Safeguarding Nature’s Playground
From the Fall 2023 Fish & Wildlife News

Written By

Two of my favorite sounds are children laughing and birds singing.

When the two are combined in the same moment — it’s the sound of people connecting with nature. For me, that’s what it’s about, because when people connect with nature, they inevitably care about nature. They also become open to understanding how our connection to nature is important for our communities, our economy, and our well-being. 

Imagine our lives without the myriad components that make up the natural world –  oceans, rainforests, wetlands, grasslands, deserts, forests, and freshwater systems. Today, these life-sustaining ecosystems face numerous threats including habitat loss and degradation, pollution, and climate change climate change
Climate change includes both global warming driven by human-induced emissions of greenhouse gases and the resulting large-scale shifts in weather patterns. Though there have been previous periods of climatic change, since the mid-20th century humans have had an unprecedented impact on Earth's climate system and caused change on a global scale.

Learn more about climate change
. This, in turn, is contributing to the biodiversity crisis, with a severe loss of animals and plants. 

The U.S. Fish and Wildlife Service is deeply committed to using every available tool we have to save the world’s most imperiled species and the habitats they depend on. Many of the tools are available to us through the Endangered Species Act — one of the most important conservation laws in the world.  Nearly every species protected by the ESA is still with us today, many have been recovered and delisted, and hundreds more are stable or improving.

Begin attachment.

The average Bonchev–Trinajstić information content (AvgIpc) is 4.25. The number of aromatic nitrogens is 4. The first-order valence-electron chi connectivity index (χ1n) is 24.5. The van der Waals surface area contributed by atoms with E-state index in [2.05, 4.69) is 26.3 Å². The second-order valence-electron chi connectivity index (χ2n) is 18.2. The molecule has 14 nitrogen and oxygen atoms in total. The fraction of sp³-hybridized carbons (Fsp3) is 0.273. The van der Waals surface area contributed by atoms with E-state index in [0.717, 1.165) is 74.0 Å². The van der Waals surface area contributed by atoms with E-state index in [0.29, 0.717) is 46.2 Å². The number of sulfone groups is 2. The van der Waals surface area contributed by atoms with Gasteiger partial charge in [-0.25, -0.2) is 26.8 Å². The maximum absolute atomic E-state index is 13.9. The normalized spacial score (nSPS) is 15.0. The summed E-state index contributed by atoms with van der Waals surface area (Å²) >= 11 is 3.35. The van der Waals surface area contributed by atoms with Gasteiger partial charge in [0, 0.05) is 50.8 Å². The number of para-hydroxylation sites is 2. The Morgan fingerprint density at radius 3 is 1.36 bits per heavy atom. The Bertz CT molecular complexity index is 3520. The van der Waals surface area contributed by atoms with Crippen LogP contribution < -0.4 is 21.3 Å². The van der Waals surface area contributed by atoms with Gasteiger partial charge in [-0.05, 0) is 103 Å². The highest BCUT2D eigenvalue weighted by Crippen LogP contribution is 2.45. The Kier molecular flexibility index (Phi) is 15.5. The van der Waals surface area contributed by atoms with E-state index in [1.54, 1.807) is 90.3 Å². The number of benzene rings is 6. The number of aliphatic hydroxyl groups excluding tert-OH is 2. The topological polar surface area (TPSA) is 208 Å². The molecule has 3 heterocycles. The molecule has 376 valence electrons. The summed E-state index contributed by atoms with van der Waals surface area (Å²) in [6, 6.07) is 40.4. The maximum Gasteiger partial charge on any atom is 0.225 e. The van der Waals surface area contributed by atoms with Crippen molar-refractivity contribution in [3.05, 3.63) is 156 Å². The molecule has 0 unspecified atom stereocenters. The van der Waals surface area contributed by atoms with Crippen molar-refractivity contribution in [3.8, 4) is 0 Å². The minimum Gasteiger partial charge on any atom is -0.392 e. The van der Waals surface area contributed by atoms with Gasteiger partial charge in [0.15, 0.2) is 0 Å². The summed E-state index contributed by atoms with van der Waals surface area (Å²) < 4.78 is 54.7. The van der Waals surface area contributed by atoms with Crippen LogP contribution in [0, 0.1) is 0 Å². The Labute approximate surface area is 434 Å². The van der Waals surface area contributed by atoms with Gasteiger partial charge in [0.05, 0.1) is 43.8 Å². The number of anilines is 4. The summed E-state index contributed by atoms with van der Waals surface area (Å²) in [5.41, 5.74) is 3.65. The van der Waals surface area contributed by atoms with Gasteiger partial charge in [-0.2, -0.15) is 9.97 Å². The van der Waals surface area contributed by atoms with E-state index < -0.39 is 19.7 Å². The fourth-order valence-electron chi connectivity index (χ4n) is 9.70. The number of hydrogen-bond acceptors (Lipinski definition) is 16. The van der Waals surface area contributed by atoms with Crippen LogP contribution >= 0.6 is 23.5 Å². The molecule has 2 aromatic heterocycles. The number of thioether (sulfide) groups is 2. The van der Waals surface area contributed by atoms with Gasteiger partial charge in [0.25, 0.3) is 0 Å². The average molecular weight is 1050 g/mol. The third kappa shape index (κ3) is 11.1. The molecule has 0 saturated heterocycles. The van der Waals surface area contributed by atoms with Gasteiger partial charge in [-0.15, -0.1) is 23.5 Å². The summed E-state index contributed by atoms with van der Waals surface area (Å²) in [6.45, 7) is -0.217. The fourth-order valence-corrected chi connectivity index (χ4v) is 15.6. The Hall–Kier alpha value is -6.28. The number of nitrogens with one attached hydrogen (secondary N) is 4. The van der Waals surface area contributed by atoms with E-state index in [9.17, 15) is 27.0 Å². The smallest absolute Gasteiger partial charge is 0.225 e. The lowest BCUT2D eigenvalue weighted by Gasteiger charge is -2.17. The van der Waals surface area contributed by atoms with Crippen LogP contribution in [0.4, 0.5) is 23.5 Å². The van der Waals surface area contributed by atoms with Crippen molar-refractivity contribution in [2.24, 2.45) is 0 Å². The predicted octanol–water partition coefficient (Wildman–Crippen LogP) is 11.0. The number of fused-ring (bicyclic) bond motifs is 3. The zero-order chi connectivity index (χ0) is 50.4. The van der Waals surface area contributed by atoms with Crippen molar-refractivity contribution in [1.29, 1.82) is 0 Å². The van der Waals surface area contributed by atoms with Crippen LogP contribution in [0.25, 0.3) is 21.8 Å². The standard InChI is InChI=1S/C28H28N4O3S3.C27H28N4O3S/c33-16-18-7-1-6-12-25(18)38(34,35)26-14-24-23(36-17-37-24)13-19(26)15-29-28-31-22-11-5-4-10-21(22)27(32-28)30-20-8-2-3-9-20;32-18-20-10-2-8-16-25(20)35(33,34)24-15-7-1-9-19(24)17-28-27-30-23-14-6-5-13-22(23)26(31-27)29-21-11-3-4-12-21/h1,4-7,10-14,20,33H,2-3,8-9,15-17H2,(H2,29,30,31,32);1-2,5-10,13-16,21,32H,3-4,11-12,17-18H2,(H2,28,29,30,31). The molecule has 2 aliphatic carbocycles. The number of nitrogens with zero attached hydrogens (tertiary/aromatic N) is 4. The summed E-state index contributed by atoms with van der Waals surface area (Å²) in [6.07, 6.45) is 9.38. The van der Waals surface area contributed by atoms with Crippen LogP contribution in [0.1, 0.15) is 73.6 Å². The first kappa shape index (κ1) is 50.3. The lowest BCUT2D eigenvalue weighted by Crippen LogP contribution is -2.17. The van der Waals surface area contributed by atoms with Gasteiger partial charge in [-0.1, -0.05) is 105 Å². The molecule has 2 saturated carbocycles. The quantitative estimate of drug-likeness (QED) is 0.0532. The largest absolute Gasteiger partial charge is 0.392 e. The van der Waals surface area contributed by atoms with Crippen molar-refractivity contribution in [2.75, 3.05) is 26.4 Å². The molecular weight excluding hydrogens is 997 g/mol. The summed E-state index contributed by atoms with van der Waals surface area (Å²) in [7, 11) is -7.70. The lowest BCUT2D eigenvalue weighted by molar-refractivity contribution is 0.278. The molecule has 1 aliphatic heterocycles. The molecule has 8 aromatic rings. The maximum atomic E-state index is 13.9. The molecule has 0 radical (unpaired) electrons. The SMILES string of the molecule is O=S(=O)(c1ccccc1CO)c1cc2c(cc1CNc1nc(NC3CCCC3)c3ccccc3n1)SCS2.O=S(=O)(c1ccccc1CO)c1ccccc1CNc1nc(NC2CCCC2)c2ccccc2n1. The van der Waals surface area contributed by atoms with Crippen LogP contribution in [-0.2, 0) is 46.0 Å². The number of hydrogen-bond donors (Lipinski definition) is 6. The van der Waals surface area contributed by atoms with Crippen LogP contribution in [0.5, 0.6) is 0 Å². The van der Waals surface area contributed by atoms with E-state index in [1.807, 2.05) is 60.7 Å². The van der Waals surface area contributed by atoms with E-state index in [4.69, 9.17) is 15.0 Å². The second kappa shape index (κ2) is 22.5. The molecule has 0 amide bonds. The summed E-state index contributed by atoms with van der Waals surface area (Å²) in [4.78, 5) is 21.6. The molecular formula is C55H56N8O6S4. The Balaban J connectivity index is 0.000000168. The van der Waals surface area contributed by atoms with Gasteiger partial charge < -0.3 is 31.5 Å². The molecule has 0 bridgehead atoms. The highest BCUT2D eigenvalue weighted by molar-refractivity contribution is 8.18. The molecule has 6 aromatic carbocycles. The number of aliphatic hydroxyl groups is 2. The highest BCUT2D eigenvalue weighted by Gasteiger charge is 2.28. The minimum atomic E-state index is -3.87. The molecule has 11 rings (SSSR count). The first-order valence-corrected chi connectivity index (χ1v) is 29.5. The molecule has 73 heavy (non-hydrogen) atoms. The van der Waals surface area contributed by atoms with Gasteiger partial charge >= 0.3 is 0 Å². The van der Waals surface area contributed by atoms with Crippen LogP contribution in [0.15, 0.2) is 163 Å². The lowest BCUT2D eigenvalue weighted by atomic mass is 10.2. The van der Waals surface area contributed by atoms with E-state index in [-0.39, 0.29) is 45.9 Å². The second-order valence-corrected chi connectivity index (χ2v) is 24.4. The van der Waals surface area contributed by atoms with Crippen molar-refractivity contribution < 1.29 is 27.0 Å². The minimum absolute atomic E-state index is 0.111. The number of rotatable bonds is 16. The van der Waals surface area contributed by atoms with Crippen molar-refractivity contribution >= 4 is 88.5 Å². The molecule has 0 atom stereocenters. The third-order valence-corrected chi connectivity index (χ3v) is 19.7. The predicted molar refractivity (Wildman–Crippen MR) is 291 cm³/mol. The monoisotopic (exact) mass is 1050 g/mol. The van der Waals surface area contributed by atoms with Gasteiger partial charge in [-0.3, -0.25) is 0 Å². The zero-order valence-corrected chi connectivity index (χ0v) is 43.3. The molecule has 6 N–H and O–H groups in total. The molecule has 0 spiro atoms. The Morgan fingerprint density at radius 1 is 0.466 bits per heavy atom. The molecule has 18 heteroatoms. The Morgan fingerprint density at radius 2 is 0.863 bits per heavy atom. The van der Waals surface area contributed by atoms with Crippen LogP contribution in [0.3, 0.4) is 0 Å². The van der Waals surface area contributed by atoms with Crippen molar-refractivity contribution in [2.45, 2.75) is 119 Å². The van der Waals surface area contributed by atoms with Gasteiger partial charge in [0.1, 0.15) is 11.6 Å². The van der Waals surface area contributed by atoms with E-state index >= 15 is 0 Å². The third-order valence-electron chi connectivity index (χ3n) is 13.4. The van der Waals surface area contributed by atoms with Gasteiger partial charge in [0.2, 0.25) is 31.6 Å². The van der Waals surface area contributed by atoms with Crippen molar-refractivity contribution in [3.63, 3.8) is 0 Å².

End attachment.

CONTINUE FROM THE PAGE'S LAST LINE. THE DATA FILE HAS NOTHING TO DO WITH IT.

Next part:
December 28 marks the 50th anniversary of the ESA, and it’s more important than ever that we be proactive, collaborative, and innovative in our efforts to save America’s at-risk fish, wildlife, and plant species. You’ll read in this issue of Fish & Wildlife News about a few of our successes and challenges. You’ll hear from young people newly engaged in conservation and from Service veterans.

The ESA  recognizes that the conservation of threatened and endangered species is a shared responsibility and necessitates everyone’s involvement to be effective. This issue describes essential partnerships that have brought species back from the brink of disappearing and are key to slowing down the extinction crisis. 

I want to live in a world where I hear children playing in nature. I want future generations to see a yellow-billed cuckoo and be able to look up at a whitebark pine. I want them to learn how the longsolid and round hickorynut freshwater mussels play an important role in the health of our streams and rivers. As we look to the next 50 years and beyond, let’s work together to enhance our partnerships, and make new ones, to achieve the goals of the ESA by protecting threatened and endangered species and their habitats for the continuing benefit of the American people.

Story Tags

Connecting people with nature
Directors (USFWS)